Does Force Majeure Clause Protect Debtor During Covid Epidemic in Florida

Across Florida, small businesses, business owners, and unemployed individuals will experience financial hardship because of the Covid Virus (COVID-19) . Many individuals are concerned about their ability to pay financial obligations such as credit card bills, mortgage payments, and bank loans. Some people will ask whether the unforseeability of the Colvid virus excuses their inability to pay debts when due.

Some legal contracts contain what are known as “force majeure” clauses that excuse either party’s inability to pay or perform due to unforeseen circumstances beyond a party’s control. Florida law defines a force majeure clause as a contractual provision changing or excusing payment or performance made impossible or impracticable, especially because of an event that the parties could not have reasonably anticipated. In the past, force majeure events have included wars, weather disasters, terrorism, and government action.  The classification of Covid by the WHO as a pandemic means that courts will likely consider the virus to be a force majeure.

In some other states courts recognize common law defenses such as the doctrine of “frustration of purpose” or “impossibility of performance”. Florida law has no “common law” defense to inability to pay a debt caused by an unforeseen outside event equivalent to a force majeure.  There is no Florida force majeure statute. Therefore, a Florida debtor my invoke a force majeure defense for non-payment only if a force majeure provision  is included in the contract with the creditor, and the force majeure contract provision, if any, does not exclude viral outbreaks..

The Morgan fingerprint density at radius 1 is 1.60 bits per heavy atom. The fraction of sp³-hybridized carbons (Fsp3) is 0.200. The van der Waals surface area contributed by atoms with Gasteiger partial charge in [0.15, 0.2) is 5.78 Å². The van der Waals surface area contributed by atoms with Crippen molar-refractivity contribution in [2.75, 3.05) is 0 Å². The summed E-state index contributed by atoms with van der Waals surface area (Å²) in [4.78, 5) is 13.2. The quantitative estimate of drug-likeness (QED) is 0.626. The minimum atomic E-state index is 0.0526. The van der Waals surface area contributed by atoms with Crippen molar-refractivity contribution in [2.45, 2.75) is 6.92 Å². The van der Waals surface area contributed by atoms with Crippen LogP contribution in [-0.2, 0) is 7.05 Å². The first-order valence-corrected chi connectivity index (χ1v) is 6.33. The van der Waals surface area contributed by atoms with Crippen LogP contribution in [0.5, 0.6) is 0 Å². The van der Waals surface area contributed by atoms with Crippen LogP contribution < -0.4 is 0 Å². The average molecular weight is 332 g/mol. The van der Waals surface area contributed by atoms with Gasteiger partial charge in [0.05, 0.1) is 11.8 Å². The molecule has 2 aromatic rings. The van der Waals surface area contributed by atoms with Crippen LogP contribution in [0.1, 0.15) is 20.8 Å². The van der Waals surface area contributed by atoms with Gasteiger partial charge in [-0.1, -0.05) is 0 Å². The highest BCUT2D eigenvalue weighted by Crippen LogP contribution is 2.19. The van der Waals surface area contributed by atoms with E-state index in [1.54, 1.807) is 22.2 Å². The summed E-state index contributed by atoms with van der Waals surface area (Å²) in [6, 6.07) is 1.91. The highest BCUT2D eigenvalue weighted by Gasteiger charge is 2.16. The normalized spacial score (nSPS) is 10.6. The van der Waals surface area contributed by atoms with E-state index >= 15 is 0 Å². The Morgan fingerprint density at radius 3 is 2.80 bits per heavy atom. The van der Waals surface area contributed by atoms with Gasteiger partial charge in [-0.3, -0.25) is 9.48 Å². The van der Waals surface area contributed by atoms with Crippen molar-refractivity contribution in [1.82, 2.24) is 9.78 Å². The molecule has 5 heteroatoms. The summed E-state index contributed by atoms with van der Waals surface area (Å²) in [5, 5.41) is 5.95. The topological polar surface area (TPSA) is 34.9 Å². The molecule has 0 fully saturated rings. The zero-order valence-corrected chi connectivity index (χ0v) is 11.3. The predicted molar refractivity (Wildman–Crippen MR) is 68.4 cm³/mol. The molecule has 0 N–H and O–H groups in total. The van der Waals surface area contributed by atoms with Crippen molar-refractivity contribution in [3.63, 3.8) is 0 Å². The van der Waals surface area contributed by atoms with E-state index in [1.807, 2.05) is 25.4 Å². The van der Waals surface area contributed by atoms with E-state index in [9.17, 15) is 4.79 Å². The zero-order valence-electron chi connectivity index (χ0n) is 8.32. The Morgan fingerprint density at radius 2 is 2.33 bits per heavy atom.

Typical credit card agreements, residential leases, and home mortgages do not have force majeure provisions. Contracts that are silent on pandemics or other viral outbreaks will be insufficient to sustain ana force majeure defense to non-payment. Some commercial loans and commercial leases include force majeure excuses. Force majeure provisions are more often included in performance agreements such as construction contracts, especially contracts with time deadlines for performance.

If your agreement with your creditor includes a force majeure clause the enforcement of the clause is governed by Florida court decisions. Florida courts have said that each particular contract’s force majeure language governs the definition of force majeure and the enforceability of the force majeure defense between parties to the contract. Whether a debtor can effectively assert a force majeure defense will involve a detailed inquiry into the force majeure language found within the contract with the creditor.

Most contract definitions of force majeure characterize force majeure events as being beyond the control of either party, and performance must be literally impossible or impractical. An  example is a government regulation or law that makes illegal an act that a party is contractually obligated to perform.  Payment of debt is not beyond a debtor’s control where the government does not make payment impossible such as by closing your bank or denying access to your money. Second, Florida courts have held that changes in world events that change the profitability or financial consequences of a contract do not constitute force majeures that excuse non-payment or non-performance. Contract parties assume and bear consequences of their own subjective decision of  inability to perform.

Some previously signed commercial contracts and debt agreements may include force majeure excuses for non-payment. The Covid virus will not constitute a force majeure excuse for non-payment of credit card, mortgage, or residential tenant debt in Florida. People likely will pay much more attention to force majeure language in future legal contacts Subsequent to resolution of the Covid virus.

Across Florida, small businesses, business owners, and unemployed individuals will experience financial hardship because of the Covid Virus (COVID-19) . Many individuals are concerned about their ability to pay financial obligations such as credit card bills, mortgage payments, and bank loans. Some people will ask whether the unforseeability of the Colvid virus excuses their inability to pay debts when due.